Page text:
Jeff, I don’t see how your post can be read as recommending that the President “be simply passive and lounge around waiting for someone else” to do the job. I think what you were describing was leadership in providing the strategic impetus, in contrast to execution of policy. Bush’s frequent meetings with DCI, VP Sec of Def, Sec of St and Nat Secur Advisor seem to be a sensible way to carry out his responsibilities in the national security arena. I also want my Commander in Chief to take some vacations.
    The increasingly partisan effort to place responsibility solely on Bush becomes even more breathtaking as we learn of the irreconcilable conflicts of Commissioner Gorelick. It’s bad enough that she avoids sitting in the witness chair. But by hiding her 1995 memo from the other Commissioners she engaged in a continuing scheme to deceive them and us.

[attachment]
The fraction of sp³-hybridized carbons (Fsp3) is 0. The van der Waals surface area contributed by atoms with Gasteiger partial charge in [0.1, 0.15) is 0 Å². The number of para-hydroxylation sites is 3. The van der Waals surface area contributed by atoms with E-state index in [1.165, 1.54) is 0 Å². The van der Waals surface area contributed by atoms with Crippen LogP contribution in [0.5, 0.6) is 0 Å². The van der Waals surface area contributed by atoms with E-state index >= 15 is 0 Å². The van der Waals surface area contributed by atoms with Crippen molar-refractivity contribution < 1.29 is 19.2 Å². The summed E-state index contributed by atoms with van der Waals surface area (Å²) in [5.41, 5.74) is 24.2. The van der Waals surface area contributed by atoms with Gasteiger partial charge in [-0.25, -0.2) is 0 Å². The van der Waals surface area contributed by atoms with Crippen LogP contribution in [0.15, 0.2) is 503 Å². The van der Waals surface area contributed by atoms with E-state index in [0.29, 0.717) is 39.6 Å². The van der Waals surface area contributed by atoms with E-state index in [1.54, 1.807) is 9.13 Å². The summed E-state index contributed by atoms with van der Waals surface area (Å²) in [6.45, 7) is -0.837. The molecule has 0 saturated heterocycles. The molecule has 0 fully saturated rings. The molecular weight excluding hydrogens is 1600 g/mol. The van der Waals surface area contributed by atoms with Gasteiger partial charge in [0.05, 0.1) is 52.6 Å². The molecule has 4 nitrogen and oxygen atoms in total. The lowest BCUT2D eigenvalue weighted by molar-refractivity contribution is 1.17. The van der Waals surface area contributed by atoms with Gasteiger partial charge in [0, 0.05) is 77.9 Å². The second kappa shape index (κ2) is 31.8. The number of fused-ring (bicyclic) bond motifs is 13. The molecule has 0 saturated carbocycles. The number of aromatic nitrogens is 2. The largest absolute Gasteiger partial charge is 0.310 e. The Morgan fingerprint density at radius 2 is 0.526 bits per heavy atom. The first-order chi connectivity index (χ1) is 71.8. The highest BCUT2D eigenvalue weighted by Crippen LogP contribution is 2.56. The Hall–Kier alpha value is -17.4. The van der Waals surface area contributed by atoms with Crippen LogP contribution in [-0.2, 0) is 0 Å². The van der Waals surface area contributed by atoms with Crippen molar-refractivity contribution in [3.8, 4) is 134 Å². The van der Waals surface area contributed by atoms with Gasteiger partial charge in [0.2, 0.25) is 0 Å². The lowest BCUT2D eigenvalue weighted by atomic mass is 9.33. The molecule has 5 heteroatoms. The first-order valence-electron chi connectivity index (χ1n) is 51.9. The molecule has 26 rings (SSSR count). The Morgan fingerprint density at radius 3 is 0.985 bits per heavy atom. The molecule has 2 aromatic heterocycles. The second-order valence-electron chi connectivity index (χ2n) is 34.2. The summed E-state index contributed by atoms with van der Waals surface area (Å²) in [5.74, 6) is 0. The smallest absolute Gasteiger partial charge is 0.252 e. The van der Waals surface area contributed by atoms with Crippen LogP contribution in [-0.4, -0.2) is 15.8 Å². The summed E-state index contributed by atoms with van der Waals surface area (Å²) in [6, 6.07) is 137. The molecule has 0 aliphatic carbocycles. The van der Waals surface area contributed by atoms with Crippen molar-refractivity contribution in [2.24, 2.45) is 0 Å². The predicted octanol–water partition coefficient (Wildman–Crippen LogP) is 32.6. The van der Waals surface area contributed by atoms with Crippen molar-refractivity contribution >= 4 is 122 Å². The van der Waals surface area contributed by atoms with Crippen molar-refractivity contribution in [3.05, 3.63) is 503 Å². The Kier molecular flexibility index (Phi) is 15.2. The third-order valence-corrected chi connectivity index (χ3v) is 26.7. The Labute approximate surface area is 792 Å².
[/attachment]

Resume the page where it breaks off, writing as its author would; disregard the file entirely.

• James Stephenson

    What people do not realize is, by complaining about the President doing nothing or little on so little information and then turning around and blaming the President for taking a Pro-active role on so little information is just plain stupidity.
    So do you want the President to do nothing, vis-a-vis Iraq, but do something Vis-a-Vis Al Quada on little information?
    That Aug 6 PDB had little real information on it. However, every intelligence agency in the world thought that Iraq had WMD. Richard Clarke thinks Iraq had something to do with the first WTC bombing according to his book.
    Will any of you bitch if we invade Syria or Iran? Both of which have been fighting a Proxy war against the US. I mean that would be taking a Pro-active stance and insuring that neither have the means to attack us in the Future. Or should we wait for a Mushroom cloud over New York, La or Tel Aviv?